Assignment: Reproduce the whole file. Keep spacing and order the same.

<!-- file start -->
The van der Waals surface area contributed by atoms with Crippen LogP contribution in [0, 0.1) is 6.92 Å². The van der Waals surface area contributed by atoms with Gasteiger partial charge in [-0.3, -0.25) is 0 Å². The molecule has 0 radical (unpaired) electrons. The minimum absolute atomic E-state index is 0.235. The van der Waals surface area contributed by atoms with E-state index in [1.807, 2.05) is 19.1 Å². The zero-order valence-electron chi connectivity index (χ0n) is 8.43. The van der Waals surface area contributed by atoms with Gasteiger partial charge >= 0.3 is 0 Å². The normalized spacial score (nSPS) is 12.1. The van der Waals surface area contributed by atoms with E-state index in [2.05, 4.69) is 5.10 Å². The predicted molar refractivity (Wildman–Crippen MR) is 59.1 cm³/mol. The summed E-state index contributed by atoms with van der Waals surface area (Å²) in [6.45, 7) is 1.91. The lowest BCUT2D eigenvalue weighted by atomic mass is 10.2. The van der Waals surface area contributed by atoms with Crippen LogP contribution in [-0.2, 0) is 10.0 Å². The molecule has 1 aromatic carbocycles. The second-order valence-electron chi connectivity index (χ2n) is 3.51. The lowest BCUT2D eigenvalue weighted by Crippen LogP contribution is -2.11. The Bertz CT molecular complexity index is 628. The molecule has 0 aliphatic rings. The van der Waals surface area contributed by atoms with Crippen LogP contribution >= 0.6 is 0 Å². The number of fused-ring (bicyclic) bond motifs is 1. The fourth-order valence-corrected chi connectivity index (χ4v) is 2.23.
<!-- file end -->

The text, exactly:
The van der Waals surface area contributed by atoms with Crippen LogP contribution in [0, 0.1) is 6.92 Å². The van der Waals surface area contributed by atoms with Gasteiger partial charge in [-0.3, -0.25) is 0 Å². The molecule has 0 radical (unpaired) electrons. The minimum absolute atomic E-state index is 0.235. The van der Waals surface area contributed by atoms with E-state index in [1.807, 2.05) is 19.1 Å². The zero-order valence-electron chi connectivity index (χ0n) is 8.43. The van der Waals surface area contributed by atoms with Gasteiger partial charge >= 0.3 is 0 Å². The normalized spacial score (nSPS) is 12.1. The van der Waals surface area contributed by atoms with E-state index in [2.05, 4.69) is 5.10 Å². The predicted molar refractivity (Wildman–Crippen MR) is 59.1 cm³/mol. The summed E-state index contributed by atoms with van der Waals surface area (Å²) in [6.45, 7) is 1.91. The lowest BCUT2D eigenvalue weighted by atomic mass is 10.2. The van der Waals surface area contributed by atoms with Crippen LogP contribution in [-0.2, 0) is 10.0 Å². The molecule has 1 aromatic carbocycles. The second-order valence-electron chi connectivity index (χ2n) is 3.51. The lowest BCUT2D eigenvalue weighted by Crippen LogP contribution is -2.11. The Bertz CT molecular complexity index is 628. The molecule has 0 aliphatic rings. The van der Waals surface area contributed by atoms with Crippen LogP contribution >= 0.6 is 0 Å². The number of fused-ring (bicyclic) bond motifs is 1. The fourth-order valence-corrected chi connectivity index (χ4v) is 2.23.